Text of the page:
The Complete Gentleman: The Truth of Our Times, and the Art of Living in London

By Henry Peacham; Virgil B. Heltzel | Go to book overview

Introduction

HENRY PEACHAM is known as the author of The Complete Gentleman ( 1622) to many persons who have never read the work, but he deserves to be more widely appreciated for having given us that thoroughly English and altogether noble book of advice to young gentlemen. His equally important social criticism, too, deserves more attention than it has received. It is the purpose of this collection to present in modern dress the greater part of Peacham's most important writings dealing with the ideals to be pursued and the evils to be shunned by young gentlemen of his day. Few men of his time were better educated than he, even fewer reveal a closer observation of life in Stuart England, and none at all, I feel sure, more fully represents the Renaissance ideal of the pursuit of good learning and versatility in achievement, or exhibits to better advantage an unusual variety of interests and talents to be found in one individual-- for he was painter, musician, mathematician, writer of English and Latin verses, traveler, social critic, and scholar ("by profession I am a scholar")1--and neither harsh schoolmasters nor poverty nor unsympathetic kinsmen prevented his cultivation of them. The essential facts of his career, even though not necessarily the important ones, are fairly well known.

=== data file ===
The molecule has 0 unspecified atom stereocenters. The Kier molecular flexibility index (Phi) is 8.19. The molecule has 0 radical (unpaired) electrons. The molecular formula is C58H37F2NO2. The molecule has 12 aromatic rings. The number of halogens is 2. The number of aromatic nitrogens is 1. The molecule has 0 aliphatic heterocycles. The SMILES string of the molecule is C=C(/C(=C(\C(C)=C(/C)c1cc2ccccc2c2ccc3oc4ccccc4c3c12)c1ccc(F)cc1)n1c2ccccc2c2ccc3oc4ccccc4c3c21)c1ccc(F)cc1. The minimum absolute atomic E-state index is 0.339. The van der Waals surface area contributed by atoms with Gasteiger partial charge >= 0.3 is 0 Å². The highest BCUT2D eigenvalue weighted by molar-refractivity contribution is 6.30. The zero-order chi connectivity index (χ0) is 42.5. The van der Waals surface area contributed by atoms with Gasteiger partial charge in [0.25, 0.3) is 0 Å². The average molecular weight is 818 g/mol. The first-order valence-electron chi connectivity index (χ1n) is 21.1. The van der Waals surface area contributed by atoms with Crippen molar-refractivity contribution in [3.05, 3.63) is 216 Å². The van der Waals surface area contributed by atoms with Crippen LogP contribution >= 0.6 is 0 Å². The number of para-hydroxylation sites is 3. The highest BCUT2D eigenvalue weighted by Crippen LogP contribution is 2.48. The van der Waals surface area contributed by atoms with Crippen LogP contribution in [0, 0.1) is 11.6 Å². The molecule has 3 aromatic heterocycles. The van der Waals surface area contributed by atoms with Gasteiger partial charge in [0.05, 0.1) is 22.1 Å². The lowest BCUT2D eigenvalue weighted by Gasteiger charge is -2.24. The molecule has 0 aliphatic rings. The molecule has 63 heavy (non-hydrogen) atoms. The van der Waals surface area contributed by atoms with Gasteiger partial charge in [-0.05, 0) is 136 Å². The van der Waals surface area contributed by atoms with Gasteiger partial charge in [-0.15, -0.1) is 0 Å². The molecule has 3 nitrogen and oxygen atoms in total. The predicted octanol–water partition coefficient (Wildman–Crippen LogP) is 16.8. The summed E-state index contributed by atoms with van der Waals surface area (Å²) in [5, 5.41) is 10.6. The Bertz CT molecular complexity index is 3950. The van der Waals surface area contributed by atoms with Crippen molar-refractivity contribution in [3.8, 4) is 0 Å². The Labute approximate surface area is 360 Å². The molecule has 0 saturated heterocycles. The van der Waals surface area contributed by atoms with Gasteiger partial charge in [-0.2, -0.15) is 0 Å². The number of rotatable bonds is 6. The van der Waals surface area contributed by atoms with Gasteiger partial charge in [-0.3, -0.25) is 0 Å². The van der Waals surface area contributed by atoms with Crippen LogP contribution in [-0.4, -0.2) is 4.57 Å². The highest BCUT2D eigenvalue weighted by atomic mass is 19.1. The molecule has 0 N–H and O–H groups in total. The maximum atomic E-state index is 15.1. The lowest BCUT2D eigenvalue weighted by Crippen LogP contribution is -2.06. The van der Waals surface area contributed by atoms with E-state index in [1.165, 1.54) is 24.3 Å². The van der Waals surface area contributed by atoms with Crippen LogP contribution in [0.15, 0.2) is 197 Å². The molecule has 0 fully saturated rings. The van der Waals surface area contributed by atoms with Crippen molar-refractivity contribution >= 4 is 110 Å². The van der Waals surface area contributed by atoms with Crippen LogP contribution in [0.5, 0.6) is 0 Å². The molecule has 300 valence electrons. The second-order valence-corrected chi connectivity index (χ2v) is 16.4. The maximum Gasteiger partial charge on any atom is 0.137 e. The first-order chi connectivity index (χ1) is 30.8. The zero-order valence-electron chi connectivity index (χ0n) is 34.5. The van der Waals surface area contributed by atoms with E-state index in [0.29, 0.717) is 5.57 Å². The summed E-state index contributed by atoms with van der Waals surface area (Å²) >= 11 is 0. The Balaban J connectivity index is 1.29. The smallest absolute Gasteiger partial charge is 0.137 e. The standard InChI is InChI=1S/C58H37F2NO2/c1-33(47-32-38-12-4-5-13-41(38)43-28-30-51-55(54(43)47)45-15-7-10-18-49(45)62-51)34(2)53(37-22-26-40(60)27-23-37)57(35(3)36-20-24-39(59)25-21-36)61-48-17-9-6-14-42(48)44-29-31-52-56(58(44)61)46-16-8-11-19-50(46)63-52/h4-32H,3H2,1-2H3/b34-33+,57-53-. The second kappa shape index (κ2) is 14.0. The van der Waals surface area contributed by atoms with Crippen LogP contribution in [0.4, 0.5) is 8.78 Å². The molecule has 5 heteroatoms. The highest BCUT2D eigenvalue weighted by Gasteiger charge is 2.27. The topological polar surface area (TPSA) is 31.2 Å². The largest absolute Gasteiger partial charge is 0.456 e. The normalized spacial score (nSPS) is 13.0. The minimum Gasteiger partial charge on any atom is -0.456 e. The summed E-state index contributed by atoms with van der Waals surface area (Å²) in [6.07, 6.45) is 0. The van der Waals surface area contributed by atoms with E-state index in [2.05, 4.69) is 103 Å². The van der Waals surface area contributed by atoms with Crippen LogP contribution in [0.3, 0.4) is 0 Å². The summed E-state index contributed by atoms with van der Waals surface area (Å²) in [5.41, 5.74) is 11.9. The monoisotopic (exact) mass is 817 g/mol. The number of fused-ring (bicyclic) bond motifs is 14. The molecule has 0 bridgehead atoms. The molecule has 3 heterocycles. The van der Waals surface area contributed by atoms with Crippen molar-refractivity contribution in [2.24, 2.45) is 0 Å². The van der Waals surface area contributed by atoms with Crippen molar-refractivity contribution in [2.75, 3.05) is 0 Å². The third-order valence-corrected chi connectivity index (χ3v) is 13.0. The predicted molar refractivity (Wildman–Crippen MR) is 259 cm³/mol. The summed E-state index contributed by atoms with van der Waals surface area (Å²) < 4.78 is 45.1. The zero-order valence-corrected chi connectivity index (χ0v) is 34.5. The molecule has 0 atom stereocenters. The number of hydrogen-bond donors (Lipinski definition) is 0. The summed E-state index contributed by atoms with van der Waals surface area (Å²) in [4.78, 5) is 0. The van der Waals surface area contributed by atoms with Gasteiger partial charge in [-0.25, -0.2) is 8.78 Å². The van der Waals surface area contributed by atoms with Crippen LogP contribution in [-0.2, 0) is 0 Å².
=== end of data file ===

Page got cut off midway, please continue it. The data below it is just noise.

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1
Graphice ( 1612), sig. A2v.

-ix-

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